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Memorial Day Weekend Trip Breaks Records



Memorial Day Weekend Trip Breaks Records

Air travel has consistently exceeded pre-pandemic levels as record numbers of people used U.S. airports over the Memorial Day weekend ahead of a busy summer season.

The Transportation Security Administration said it screened more than 2.9 million travelers at airports across the country as of May 24, breaking the previous record set in November over the Thanksgiving holiday. According to the TSA, May 23 was the third busiest day ever, with just under 2.9 million travelers.

“TSA agents set a new record for most travelers screened in one day!” the agency said on X, formerly Twitter.

Five of the TSA’s 10 busiest travel days ever have been recorded since the beginning of this month, according to a chart tweeted by the agency, highlighting how persistent inflation and extreme weather haven’t deterred people from their vacation plans.

While inflation has fallen At 3.4%, the cost of living remains high after it took months for the measure to fall from a post-pandemic high of 9.1%. The Federal Reserve is also keeping aloof lowering interest rates amid fears that inflation has not cooled sufficiently, leaving the cost of borrowing high for most Americans.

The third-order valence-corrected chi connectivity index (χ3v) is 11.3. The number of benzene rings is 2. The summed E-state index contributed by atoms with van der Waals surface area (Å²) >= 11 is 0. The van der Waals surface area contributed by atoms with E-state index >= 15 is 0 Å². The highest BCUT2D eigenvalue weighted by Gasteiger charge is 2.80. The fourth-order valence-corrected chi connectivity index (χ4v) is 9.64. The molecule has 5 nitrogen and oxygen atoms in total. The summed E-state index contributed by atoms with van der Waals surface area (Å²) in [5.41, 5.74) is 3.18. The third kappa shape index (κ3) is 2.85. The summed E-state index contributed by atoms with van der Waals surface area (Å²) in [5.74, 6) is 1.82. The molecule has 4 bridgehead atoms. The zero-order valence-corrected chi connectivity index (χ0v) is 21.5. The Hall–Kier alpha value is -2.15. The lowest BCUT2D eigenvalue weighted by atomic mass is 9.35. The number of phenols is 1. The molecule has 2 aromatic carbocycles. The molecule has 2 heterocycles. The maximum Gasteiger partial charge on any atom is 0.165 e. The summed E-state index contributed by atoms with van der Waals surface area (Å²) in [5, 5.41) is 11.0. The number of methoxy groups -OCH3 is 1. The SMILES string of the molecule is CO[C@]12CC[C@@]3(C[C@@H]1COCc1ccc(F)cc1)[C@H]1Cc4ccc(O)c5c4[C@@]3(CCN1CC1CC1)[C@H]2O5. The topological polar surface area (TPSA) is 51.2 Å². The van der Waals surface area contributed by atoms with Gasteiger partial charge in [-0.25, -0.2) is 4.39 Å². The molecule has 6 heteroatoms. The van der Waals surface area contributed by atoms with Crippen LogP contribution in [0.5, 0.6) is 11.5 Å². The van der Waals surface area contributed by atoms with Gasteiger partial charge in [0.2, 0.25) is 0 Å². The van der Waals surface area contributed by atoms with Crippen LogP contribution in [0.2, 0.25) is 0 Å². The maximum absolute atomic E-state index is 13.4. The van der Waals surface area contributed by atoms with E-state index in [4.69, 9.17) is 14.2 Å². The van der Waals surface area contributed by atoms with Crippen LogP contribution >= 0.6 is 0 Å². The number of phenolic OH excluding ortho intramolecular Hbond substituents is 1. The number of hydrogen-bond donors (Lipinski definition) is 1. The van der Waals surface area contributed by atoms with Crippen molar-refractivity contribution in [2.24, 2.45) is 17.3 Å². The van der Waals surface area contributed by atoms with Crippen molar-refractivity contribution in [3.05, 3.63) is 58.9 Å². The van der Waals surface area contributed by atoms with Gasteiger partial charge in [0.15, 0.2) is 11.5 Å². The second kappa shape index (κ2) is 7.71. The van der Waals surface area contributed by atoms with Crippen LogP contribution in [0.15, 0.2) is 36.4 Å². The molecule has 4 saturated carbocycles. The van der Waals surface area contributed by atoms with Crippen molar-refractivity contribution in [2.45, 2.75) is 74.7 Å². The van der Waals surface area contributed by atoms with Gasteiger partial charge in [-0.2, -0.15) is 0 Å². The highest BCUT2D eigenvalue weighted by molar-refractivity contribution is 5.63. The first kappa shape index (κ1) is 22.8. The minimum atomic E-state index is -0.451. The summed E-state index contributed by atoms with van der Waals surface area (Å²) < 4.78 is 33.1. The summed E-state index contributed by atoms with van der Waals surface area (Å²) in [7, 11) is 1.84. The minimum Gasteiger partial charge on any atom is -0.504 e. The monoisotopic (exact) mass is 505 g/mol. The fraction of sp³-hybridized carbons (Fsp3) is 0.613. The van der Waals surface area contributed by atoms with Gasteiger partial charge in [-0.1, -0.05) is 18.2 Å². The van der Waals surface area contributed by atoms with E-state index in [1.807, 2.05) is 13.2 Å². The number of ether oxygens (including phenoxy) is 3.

The 10 busiest travel days on record, according to the US Transportation Security Administration.

The numbers appear to match a forecast from the American Automobile Association, which said earlier this month that it expected travel numbers over the Memorial Day weekend to reach a peak not seen in nearly two decades.

The group estimated that 43.8 million people would travel 50 miles or more during the holiday season – a 4% increase from last year and close to the 2005 record of 44 million.

Of those, more than 38 million people drive, the highest figure for this holiday since AAA started tracking in 2000.

The AAA did this based on data from analyst INRIX marked the best and worst times to drive to avoid traffic. For May 27, it says that the best time to travel by car is after 7 p.m

“Travel times are expected to be up to 90% longer than normal,” said Bob Pishue, transportation analyst at INRIX. “Travelers should stay informed about traffic apps, 511 services and local news stations to avoid being stuck in traffic longer than necessary.”